Understanding Integrated Environmental Systems
In 2009, the Egyptian government made a decision to kill all pigs in the city, about 300,000 (Slackman 2009). Up until this point, pigs were used to in Cairo to eat tons of organic waste. Each day in Cairo, Egypt, the city produces more than 15,000 tons of solid waste (Zafar, 2012). “Now the pigs are gone and the rotting food piles up on the streets of middle-class neighborhoods” (Zafar, 2012). Egyptian Christian minorities are known as rag pickers, or Zabbaleen, a community of people who live on the cliffs on the eastern edge of the city. They collected the trash, sold the recyclables and fed the organic waste to their pigs — which they then slaughtered and ate. In 2009, this system was disrupted when all of the pigs were slaughtered in response to a swine-flu epidemic. “The Zabbaleen collect around 60 percent of the total solid waste generated in Cairo and recycle up to 80 percent of the collected waste which is much higher than recycling efficiencies observed in the Western world” (Zafar, 2012). They have created a very sustainable and efficient system for garbage removal, that was completely disrupted by the mass slaughter. Although the waste continued to pile up, the Zabbaleen were unable to continue collecting and recycling trash in the same way.
Cairo is a metropolis area that is 453 square kilometers and hosts nearly fifteen million people. Until the pigs were slaughtered, it was customary for residents to dump their trash in front of their house where Zabbaleen and their pigs would take care of the clean-up. When the pigs were slaughtered, this affected about 400,000 people in Zabbaleen families who no longer had means to efficiently get rid of organic waste that they had been feeding to the pigs. It is estimated that the Zabbaleen were collecting 6,000 tons of trash a day, and 60 percent of that was food waste. Private carters collected an additional 2,000 tons a day (Slackman 2009). With the pigs gone, the organic waste is piling up. This is causing serious ecological and public health issues and, “disposal of solid waste in water bodies has led to contamination of water supplies in several parts of the city” (Zafar, 2012).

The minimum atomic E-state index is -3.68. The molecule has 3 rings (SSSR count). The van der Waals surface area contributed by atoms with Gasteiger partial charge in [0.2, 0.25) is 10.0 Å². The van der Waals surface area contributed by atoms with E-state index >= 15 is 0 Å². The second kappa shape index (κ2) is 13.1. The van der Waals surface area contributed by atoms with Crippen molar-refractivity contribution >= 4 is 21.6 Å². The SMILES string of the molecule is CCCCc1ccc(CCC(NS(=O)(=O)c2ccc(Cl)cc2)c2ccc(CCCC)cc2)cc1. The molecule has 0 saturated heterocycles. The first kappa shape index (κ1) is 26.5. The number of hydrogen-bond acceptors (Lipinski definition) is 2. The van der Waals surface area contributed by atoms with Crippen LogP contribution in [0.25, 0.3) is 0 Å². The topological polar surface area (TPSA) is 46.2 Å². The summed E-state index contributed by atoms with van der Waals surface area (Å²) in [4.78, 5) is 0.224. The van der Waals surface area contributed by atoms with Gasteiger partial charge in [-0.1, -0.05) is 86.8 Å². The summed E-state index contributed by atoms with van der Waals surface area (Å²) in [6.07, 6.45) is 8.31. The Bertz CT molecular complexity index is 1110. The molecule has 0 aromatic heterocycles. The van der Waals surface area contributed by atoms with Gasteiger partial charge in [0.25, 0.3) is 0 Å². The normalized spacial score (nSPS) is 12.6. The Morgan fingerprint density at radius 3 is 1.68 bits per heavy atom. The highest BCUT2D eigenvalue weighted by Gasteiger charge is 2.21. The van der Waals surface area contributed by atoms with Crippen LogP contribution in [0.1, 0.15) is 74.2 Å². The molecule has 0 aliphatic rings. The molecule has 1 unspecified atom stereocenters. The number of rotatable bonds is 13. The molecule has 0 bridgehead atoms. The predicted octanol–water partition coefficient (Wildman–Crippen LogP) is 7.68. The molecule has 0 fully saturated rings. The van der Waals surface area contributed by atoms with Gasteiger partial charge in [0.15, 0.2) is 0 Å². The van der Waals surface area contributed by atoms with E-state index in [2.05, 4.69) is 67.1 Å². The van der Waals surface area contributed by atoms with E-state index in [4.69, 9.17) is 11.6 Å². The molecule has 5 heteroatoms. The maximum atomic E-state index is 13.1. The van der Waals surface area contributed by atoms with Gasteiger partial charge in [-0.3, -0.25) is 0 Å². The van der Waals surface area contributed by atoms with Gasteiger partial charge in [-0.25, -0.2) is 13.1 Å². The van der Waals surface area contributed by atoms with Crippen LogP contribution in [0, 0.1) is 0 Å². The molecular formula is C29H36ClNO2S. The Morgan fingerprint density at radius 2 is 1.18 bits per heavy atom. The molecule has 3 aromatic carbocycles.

After witnessing and experience the backlash of the slaughter, some officials in the city have slowly begun to recognize the important role pigs and Zabbaleen play in the waste collection and disposal sector of the city. Pigs are quietly making a comeback although efforts to completely reintroduce them has been halted in some areas.
Since 2009, the city has tried to employ different tactics of waste management by hiring different private sectors. These foreign companies however, ended up dumping all of the waste into landfills which also became a significant problem. The organic waste dumped, turns into methane when improperly composted and poses environmental threats.
Slackman, Michael. Cleaning Cairo but Taking a Livelihood. 24 May 2009. 15 January 2014.
Zafar, Salman. Garbage Woes in Cairo. 23 October 2012. 15 January 2014.
Vincent Triola. Sat, Feb 27, 2021. The Cairo Pigs Retrieved from https://vincenttriola.com/blogs/ten-years-of-academic-writing/the-cairo-pigs